I've written before about the need for bipartisan Congressional action to pass the Paycheck Fairness Act. More and more Republicans have joined Democrats in acknowledging the very real consequences of the gender pay gap and supporting the idea of equal pay for equal work. That's the good news. Unfortunately, good federal legislation can't seem to make it past Congressional gridlock and partisan posturing -- or the traditional business lobby, for that matter. That's the bad news.
While the stubborn and tiresome logjam continues in our nation's capital, I've found reason for optimism in the form of some recent state activity on pay equity. The bills themselves -- and the broad and bipartisan coalitions that pushed for their passage -- deserve some closer scrutiny. There's an increasing trend in state-based legislation around closing the pay gap, and who can blame states for growing weary of waiting for federal action on an issue that clearly has the public's support and attention? Since Congress can't seem to legislate its way out of a paper bag on a whole host of issues -- or select a new House Speaker, it seems -- who can blame states and even localities for acting on their own initiative? Not me. In fact, AAUW is doing its best to instigate it.
California's recent equal pay legislation had members of both parties lining up and speaking out in favor of passage. The California Fair Pay Act (S.B. 358) requires that women be paid equally for work that is "substantially similar" to that of their male colleagues, and ensures employees don't face retaliation if they openly discuss their wages or inquire about their companies' pay practices. This kind of transparency -- it's free speech, really -- has been found to be conducive to narrowing the pay gap.
In many ways, California's new equal pay law is similar to the Paycheck Fairness Act (S. 862/H.R. 1619), not only in protecting against retaliation, but also in clarifying rules around employees' ability to recover wages based on gender discrimination and employers' ability to defend themselves from such allegations. A win-win, which is part of the reason why the California Chamber of Commerce supported the bill. If only their national counterpart would follow suit. So California has an updated equal pay law, but the nation does not. What can Congress learn from California? Plenty.
One major takeaway from California is that the law has strong support from both Democrats and Republicans, support that was not just present in the chambers but on the airwaves as well. The bill passed the Senate unanimously (38-0), and had only a duo of dissenters in the General Assembly (76-2). Governor Jerry Brown enthusiastically signed the California Fair Pay Act at a public ceremony just last week.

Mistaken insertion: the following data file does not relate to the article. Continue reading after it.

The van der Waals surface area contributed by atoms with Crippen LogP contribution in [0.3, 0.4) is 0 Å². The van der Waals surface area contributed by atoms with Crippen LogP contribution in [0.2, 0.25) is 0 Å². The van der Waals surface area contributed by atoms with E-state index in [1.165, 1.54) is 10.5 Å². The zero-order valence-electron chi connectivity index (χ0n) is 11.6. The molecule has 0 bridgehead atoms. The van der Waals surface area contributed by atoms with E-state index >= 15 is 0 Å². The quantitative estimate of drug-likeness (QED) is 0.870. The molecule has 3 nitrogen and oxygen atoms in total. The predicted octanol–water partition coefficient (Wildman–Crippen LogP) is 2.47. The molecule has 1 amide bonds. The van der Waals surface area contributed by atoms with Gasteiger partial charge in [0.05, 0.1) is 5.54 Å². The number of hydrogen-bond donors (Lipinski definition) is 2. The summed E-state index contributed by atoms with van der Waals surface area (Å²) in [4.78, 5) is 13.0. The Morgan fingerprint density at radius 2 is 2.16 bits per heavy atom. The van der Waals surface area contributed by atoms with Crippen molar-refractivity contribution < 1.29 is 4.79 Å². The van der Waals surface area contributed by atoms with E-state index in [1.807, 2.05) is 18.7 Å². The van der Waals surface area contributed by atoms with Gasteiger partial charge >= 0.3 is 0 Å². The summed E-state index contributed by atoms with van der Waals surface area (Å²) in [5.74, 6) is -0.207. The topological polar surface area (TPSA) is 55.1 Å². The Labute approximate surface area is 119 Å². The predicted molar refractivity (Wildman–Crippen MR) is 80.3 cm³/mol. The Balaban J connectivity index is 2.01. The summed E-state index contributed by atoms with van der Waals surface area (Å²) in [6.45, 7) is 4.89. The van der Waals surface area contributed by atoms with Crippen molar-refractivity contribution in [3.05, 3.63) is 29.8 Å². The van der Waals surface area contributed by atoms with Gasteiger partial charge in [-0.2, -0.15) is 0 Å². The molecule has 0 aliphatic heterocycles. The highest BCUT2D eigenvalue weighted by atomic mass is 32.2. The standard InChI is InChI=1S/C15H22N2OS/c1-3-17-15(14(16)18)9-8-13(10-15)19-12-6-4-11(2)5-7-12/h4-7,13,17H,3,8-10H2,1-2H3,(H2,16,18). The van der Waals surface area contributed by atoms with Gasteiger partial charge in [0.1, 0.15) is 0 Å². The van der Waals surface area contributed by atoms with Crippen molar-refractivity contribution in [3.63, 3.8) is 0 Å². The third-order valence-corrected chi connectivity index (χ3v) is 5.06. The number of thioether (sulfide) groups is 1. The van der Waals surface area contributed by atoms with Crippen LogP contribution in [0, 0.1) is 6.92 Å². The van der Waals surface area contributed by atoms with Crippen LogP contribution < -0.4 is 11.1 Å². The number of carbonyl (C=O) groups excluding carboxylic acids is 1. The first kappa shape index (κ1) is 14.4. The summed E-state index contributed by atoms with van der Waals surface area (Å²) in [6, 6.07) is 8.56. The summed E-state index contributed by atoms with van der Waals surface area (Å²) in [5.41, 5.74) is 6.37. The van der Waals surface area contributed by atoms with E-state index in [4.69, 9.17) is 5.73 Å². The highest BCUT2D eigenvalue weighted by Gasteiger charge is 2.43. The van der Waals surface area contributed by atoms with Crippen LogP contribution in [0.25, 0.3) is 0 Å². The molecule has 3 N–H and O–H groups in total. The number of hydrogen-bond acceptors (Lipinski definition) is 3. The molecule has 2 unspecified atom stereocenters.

The author of the California legislation, Senator Hannah Beth-Jackson (D-Santa Barbara), held up the law as a framework for national action: "After years of dealing with a persistent wage gap, the time is now for women's paychecks to finally reflect their hard work and true value. It is time that we fix the wage gap that women face at work once and for all, and lead the nation in showing how it can be done."
Assembly minority leader Kristin Olsen (R-Modesto) explained her support of the bill to the Sacramento Business Journal by citing experiences all women share: "As working moms and women who have competed in male-dominated industries, California Republican women stand behind the importance of paying women and men equally for equal work." It's no surprise that with this kind of leadership and unified political will the bill sailed to to the governor's desk.
The bill also had support from dozens of organizations, including a diverse collection of labor and business groups, women's and legal advocacy organizations, along with local government. But one of the most notable supporters of the law was the California Chamber of Commerce.
In a press conference with Senator Jackson before the bill's passage, California Chamber of Commerce Policy Advocate Jennifer Barrera expressed disbelief that women were still fighting for equal pay in 2015. She noted that her organization and Senator Jackson don't see eye to eye on too many things, but they "agree with Senator Jackson that employees who are similarly situated should receive the same rate of pay for performing substantially similar job duties." She also echoed Minority Leader Olsen's support for heightened accountability without opening the doors to new litigation.
The federal Paycheck Fairness Act, led by Senator Barbara Mikulski (D-MD) and Representative Rosa DeLauro (D-CT), has an endorsement from the U.S. Women's Chamber of Commerce but has a rather disappointing and spotty history with the U.S. Chamber of Commerce.
California has proved that strong equal pay legislation can be passed with little acrimony. The public wanted it. A diverse coalition of groups backed it. A bipartisan state legislature passed it. The sky didn't fall and Chicken Little is still alive and well. It's a shining example that Congress would be smart to emulate as they duke it out for women voters in 2016.
While the new California law is a great victory, two other innovative California bills to attack the gender pay gap--A.B. 1017 would have prohibited employers from requiring an applicant's salary history, and A.B.1354 would have required contractors working in the state to comply with a pay nondiscrimination program--were disappointingly vetoed by Governor Brown. There's always more work to be done, but on the state level at least, we're making headway.
Without legislative remedies for pay equity, the pace of change has been glacial. Just how long will it take until we see equal pay? At this rate, it could be more than 100 years. Our nation's economy and the working families that continue to chase the American dream can't wait that long. If Congress won't act, the states will.